This is where the account, or just Newman, gets hazy. He quit Hopkins, or was fired again, or quit before he’d be fired, or was fired before he could quit, went off to raise hunting dogs in the Shenandoah Valley (more on the dogs too, in a bit). The failure of that venture, or a feud with a neighbor that left him arrested, or wounded in a shovel attack, or both — either that or a brief bout of sobriety, or its attendant hypochondria that required better health insurance — led him back, by a commodius rictus of recirculation, to St. Louis, city of Brodkey (a stylistic peer), Burroughs (with whom he shared a tolerance for self-abuse), Eliot (whose adoption of a foreign identity prefigured Newman’s own interest in Hungary — about which, again, stay tuned). After Chicago this was his second homecoming, third chance. Fortune smiled gaptoothed. Newman was already the author of New Axis (1966, a novel following three generations of a Midwestern family from Depression striving, through middle-class success, to a striven-for, successful-because-failed, Aquarian rebellion), The Promisekeeper: A Tephramancy (1971, a novel that risks, as its subtitle suggests, a divination of the ashes of the American Dream, forecasting a country unable to communicate except in reference, satire, parody), and There Must Be More to Love Than Death (1976, a collection of three texts, of a series of twelve that would remain unfinished, each in a different vein: a junkie veteran suffers naturalism, an operatic baritone frets over farce, a photographic memory prodigy is worried by the very concept of nonfiction). White Jazz — Newman’s best completed novel, about a computer programmer surfeited, even satisfied, by his function as a mere line of code in the program of this country — had just been published. The year was 1985. Reagan had just been whistled for an encore.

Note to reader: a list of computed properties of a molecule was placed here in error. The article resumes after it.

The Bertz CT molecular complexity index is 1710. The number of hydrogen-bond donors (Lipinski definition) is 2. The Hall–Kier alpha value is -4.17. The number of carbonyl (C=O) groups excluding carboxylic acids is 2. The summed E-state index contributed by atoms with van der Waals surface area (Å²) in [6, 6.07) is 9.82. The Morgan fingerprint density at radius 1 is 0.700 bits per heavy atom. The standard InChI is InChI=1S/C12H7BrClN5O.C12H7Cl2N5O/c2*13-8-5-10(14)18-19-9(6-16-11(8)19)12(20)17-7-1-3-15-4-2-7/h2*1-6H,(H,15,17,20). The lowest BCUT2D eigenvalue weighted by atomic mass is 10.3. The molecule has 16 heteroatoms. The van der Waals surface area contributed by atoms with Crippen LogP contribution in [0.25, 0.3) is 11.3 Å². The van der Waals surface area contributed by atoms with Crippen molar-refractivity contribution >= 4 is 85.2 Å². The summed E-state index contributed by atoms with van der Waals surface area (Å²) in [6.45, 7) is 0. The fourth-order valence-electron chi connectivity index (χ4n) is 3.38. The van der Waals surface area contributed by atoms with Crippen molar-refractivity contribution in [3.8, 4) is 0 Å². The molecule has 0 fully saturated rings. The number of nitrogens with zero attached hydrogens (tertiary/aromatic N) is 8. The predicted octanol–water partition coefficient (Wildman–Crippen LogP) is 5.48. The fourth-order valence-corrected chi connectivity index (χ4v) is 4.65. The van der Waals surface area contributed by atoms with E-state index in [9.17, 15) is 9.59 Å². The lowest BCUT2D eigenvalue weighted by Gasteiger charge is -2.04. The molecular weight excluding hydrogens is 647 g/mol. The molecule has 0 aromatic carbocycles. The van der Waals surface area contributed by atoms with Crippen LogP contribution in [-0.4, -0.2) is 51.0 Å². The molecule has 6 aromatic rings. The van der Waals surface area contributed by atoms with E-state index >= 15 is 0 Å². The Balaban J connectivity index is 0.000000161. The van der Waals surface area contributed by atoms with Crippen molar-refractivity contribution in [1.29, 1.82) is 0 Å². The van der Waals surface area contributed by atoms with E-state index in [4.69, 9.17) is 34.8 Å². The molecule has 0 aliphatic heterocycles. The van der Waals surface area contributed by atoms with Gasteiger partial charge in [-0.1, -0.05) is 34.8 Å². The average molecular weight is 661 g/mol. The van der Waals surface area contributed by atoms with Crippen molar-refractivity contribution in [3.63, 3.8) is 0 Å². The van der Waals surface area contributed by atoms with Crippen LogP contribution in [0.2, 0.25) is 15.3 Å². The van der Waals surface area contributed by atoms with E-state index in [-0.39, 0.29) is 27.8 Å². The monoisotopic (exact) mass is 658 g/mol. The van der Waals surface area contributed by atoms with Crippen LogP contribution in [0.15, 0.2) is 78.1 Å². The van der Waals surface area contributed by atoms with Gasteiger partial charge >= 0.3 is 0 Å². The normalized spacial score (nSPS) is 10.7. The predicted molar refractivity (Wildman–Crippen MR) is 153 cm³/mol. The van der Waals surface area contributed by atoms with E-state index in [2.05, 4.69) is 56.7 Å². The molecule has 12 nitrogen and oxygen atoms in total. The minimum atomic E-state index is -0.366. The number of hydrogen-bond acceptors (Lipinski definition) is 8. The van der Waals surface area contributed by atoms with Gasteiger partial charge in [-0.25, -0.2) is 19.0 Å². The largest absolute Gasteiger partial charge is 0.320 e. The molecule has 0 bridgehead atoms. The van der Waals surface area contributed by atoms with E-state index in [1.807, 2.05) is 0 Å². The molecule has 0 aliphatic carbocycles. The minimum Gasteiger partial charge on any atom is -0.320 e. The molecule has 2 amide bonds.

For Newman — the peripatetic New Man — the imagined place was always a proxy, or preparatory study, for a reimagination of the self. The move to Chicago turned his family from prosperously rooted burghers to panting arrivistes; his sojourn in Virginia turned a genuine wildman into a playacting gentleman-farmer (it was Giovanni da Verrazzano who first referred to Virginia as “Arcadia”), and it was his first trip to Hungary, in 1968, that turned an intellectual citizen of an unintellectual republic into an adventurer, or apprentice dissident — a champion of everyone’s free speech because a champion of his own.